Medication in School

About us

Most pupils will at some time have a medical condition that may affect their participation in school activities and for many this will be short-term. Other pupils have medical conditions that, if not properly managed, could limit their access to education. Most children with medical needs are able to attend school regularly and, with some support from the school, can take part in most normal school activities. We are committed to ensuring that children with medical needs have the same right of access as other children.

There is no legal duty that requires schools and staff to administer medication, this is a voluntary role. The ‘duty of care’ extends to administering medication in exceptional circumstances, and therefore it is for schools to decide their local policy for the administration of medication.

The Role of Parents/Carers
Parents/carers should, wherever possible, administer or supervise the self-administration of medication to their children. This may be by spacing the doses so that they are not required within school hours, or by the parent/carer coming in to school at lunch time to administer the medication. However, this might not be practicable and in such a case parents/carer may make a request for medication to be administered to the child at school.
If medicine needs to be administered during school time, then a parent or carer must bring it to the school office and fill in the Parental Consent to Administer Medicine form.
Medication must not be given to class teachers or brought into school by the child themselves.  If medication is for a short term condition, any remaining medication must be collected from the office by a parent or carer at the end of the school day.
Non-Prescription Medication
Where possible, the school will avoid administering non-prescription medicine.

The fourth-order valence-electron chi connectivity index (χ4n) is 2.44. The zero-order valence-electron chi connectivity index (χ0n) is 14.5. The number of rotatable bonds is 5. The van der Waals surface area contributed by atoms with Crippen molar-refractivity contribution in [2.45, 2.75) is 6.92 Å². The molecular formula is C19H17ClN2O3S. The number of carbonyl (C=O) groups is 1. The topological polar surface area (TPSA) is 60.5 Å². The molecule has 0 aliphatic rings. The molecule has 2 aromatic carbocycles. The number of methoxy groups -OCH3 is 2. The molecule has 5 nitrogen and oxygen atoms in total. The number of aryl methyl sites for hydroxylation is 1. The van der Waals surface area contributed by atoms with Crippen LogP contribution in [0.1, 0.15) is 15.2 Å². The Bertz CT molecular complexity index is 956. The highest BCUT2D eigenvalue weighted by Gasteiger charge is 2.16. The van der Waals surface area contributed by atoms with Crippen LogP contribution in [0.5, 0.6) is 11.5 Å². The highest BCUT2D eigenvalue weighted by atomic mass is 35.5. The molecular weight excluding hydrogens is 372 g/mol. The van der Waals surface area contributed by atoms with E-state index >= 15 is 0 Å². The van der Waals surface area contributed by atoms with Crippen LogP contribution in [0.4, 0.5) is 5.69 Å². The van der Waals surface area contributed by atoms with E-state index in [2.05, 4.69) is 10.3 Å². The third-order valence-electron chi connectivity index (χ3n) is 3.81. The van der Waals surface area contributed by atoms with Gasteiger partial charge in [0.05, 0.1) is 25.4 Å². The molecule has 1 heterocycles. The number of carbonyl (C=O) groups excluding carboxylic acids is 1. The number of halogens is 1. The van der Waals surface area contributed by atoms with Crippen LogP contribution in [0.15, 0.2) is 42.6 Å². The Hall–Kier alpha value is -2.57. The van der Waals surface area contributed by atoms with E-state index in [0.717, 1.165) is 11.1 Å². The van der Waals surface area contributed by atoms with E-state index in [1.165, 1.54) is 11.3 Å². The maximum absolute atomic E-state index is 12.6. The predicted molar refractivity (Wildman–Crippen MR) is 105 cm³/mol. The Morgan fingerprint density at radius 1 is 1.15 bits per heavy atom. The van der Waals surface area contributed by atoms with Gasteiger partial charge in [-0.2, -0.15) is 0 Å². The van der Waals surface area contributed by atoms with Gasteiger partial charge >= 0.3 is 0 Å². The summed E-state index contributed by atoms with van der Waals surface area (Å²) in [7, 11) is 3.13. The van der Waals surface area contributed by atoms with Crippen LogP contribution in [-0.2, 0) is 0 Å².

Prescription Medication
Prescription medicines should be administered at home wherever possible, for example medicines that need to be taken 3 times a day can usually be taken before school, after school and at bed time. Parents are encouraged to ask the GP to whether this is possible. Prescription medicines will only be administered by the school where it would be detrimental to a child’s health if it were not done.
Medicines should always be provided in the original container as dispensed by a pharmacist and include the prescriber’s instructions for administration.  School should never accept medicines that have been taken out of the container nor make changes to dosages on parental instruction.
Prescribed long - term medication, will be kept in a cupboard in your child's classroom in a clearly labelled box containing our medication protocol. A second Epi-pen or inhaler for each child who requires, should be provided to kjeep at school in asddition to one at honme.
Administering Medicines

When a member of staff administers medicine, they will check the child’s Administration of Medication Permission and Record form against the medication, to ensure that the dose and timing are correct. They will then administer the medicine as required, and record this. For long-term medication, a Parental Consent to Administer Medicine form will be used as necessary.

Emergency Inhalers

In line with “Guidance on the use of emergency salbutamol inhalers in schools” March 2015, the school will keep emergency reliever (blue) inhalers for the emergency use of children whose own inhaler is not available for any reason. They are stored in the main school office, along with appropriate spacers.

Use of Medical Care Plans
Medical Care Plans are used to: inform the appropriate staff about the individual needs of a student with a medical condition in their care, remind students with medical conditions to take their medication when they need to and, identify common or important individual triggers for students with medical conditions at school that bring on symptoms and can cause emergencies.